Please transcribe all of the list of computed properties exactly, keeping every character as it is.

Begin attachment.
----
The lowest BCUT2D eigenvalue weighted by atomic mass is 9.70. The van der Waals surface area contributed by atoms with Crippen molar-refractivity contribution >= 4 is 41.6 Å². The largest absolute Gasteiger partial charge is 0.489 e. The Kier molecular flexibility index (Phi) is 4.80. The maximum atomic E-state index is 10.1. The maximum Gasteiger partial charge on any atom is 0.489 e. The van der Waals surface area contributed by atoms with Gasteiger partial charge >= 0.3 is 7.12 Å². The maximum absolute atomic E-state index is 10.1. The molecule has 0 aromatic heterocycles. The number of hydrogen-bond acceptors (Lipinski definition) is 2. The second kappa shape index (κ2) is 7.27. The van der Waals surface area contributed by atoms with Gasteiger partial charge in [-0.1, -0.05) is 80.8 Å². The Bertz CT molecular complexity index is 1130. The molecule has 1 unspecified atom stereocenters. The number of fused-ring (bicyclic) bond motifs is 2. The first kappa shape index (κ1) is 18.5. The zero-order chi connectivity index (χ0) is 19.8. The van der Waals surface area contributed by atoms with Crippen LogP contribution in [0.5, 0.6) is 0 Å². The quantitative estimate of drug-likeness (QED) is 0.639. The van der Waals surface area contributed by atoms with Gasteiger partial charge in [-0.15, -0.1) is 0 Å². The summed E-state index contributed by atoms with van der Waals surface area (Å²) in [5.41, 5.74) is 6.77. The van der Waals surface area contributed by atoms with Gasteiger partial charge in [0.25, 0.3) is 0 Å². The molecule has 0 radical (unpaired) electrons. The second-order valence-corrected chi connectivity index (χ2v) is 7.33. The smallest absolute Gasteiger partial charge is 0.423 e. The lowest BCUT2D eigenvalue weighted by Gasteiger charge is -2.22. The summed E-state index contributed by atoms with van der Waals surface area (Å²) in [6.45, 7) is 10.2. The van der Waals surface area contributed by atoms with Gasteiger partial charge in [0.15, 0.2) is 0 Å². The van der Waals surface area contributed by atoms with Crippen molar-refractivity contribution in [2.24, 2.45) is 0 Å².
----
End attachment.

The lowest BCUT2D eigenvalue weighted by atomic mass is 9.70. The van der Waals surface area contributed by atoms with Crippen molar-refractivity contribution >= 4 is 41.6 Å². The largest absolute Gasteiger partial charge is 0.489 e. The Kier molecular flexibility index (Phi) is 4.80. The maximum atomic E-state index is 10.1. The maximum Gasteiger partial charge on any atom is 0.489 e. The van der Waals surface area contributed by atoms with Gasteiger partial charge >= 0.3 is 7.12 Å². The maximum absolute atomic E-state index is 10.1. The molecule has 0 aromatic heterocycles. The number of hydrogen-bond acceptors (Lipinski definition) is 2. The second kappa shape index (κ2) is 7.27. The van der Waals surface area contributed by atoms with Gasteiger partial charge in [-0.1, -0.05) is 80.8 Å². The Bertz CT molecular complexity index is 1130. The molecule has 1 unspecified atom stereocenters. The number of fused-ring (bicyclic) bond motifs is 2. The first kappa shape index (κ1) is 18.5. The zero-order chi connectivity index (χ0) is 19.8. The van der Waals surface area contributed by atoms with Crippen LogP contribution in [0.5, 0.6) is 0 Å². The quantitative estimate of drug-likeness (QED) is 0.639. The van der Waals surface area contributed by atoms with Gasteiger partial charge in [-0.15, -0.1) is 0 Å². The summed E-state index contributed by atoms with van der Waals surface area (Å²) in [5.41, 5.74) is 6.77. The van der Waals surface area contributed by atoms with Gasteiger partial charge in [0.25, 0.3) is 0 Å². The molecule has 0 radical (unpaired) electrons. The second-order valence-corrected chi connectivity index (χ2v) is 7.33. The smallest absolute Gasteiger partial charge is 0.423 e. The lowest BCUT2D eigenvalue weighted by Gasteiger charge is -2.22. The summed E-state index contributed by atoms with van der Waals surface area (Å²) in [6.45, 7) is 10.2. The van der Waals surface area contributed by atoms with Gasteiger partial charge in [0.15, 0.2) is 0 Å². The van der Waals surface area contributed by atoms with Crippen molar-refractivity contribution in [2.24, 2.45) is 0 Å².